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China silences Tibet folk singer Drolmakyi PDF Print E-mail
Monday, 09 June 2008

LA Times, DAWU, CHINA -- These are dangerous times to be a Tibetan folk singer.

Drolmakyi learned that when she opened the only place to listen to live music in this dusty little town perched high on the Tibetan plateau.

The 31-year-old single mother, a singer, a member of the local government council and a well-known figure around town, had grown up tending yak in the mountains and hadn't forgotten her nomadic roots. At the nightclub, she and her friends would put on swirling robes and coral beads as fat as grapes and belt out ballads aching with nostalgia for the old Tibetan ways.

"She sang from the heart," said her mother, Caito, who insists that Drolmakyi's music wasn't political. "My daughter always said we must keep Tibetan culture and language. That's all."

On March 30, Chinese authorities arrested Drolmakyi as she was hanging laundry from the balcony of her apartment. She didn't even get to say goodbye to her three children, ages 9 to 13, who were playing outside. They came back and found their mother gone.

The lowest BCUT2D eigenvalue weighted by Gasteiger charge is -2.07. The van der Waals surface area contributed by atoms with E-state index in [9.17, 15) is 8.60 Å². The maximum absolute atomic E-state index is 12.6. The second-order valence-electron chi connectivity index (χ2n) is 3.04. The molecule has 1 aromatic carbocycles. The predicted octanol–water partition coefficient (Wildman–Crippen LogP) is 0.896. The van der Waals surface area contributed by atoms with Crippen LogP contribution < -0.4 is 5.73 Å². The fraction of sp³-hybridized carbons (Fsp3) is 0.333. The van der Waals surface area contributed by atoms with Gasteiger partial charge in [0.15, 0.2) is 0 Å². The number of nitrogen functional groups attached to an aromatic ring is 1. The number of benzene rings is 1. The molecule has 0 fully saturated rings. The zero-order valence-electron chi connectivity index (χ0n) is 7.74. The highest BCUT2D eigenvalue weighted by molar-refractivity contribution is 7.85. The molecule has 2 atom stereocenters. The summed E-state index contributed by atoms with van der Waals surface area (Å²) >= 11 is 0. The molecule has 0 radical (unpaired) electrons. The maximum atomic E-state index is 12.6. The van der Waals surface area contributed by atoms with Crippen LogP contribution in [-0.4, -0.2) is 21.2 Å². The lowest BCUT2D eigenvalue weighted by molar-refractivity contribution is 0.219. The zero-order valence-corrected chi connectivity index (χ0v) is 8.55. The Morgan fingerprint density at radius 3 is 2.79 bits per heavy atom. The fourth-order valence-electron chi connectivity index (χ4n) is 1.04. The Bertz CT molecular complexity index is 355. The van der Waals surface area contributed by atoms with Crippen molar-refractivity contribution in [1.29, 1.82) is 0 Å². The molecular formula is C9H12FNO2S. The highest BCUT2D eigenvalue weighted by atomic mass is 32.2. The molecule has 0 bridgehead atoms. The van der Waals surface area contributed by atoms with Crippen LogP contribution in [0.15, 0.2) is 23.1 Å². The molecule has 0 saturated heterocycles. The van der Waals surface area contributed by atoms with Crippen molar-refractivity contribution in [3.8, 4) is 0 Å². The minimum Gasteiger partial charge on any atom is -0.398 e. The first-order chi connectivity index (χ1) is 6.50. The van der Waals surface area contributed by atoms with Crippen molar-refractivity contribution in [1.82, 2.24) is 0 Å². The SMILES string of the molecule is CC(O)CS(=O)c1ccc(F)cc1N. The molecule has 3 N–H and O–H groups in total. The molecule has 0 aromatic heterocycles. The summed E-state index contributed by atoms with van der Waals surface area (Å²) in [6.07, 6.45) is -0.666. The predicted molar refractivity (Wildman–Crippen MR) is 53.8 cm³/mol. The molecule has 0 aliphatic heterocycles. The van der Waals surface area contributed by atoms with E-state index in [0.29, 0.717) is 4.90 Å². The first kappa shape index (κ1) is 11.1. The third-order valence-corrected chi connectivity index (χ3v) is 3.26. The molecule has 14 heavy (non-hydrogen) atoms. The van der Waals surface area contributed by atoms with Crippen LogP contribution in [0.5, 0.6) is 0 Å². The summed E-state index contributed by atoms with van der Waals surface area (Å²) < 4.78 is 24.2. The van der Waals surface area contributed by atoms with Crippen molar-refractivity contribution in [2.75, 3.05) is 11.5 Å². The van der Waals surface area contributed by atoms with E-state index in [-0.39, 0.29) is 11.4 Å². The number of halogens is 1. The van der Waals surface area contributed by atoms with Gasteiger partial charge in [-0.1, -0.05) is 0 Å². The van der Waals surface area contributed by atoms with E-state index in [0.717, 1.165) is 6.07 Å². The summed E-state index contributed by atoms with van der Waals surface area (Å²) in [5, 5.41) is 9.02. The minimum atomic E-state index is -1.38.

At least six other Tibetan cultural figures were arrested in recent months under similar circumstances with no warning or formal charges. Friends and family say they eventually secured their releases by paying large fees and promising to keep quiet.

What made the arrests especially odd was that Dawu, which lies in the Golog prefecture, about 150 miles outside the Tibetan Autonomous Region, saw none of the protests against Chinese rule that swept through other ethnic Tibetan areas beginning in mid-March. The cultural figures who were arrested had no direct involvement in protests.

The Golog prefecture is an enclave of 120,000 ethnic Tibetans and fewer than 10,000 ethnic Chinese in China's Qinghai province. Tibetans call this region Amdo and consider it part of their historic homeland. The remote location, at least 12 hours up a partially unpaved road from the nearest train station, has kept Chinese influence to a minimum.

Until March, Golog's Tibetans enjoyed relative freedom. Behind the cash register at most restaurants hung portraits of the Dalai Lama, the exiled Tibetan spiritual leader whose image is banned in many other parts of China. Shops openly sold posters and lockets with the Dalai Lama's photo, even copies of his speeches.
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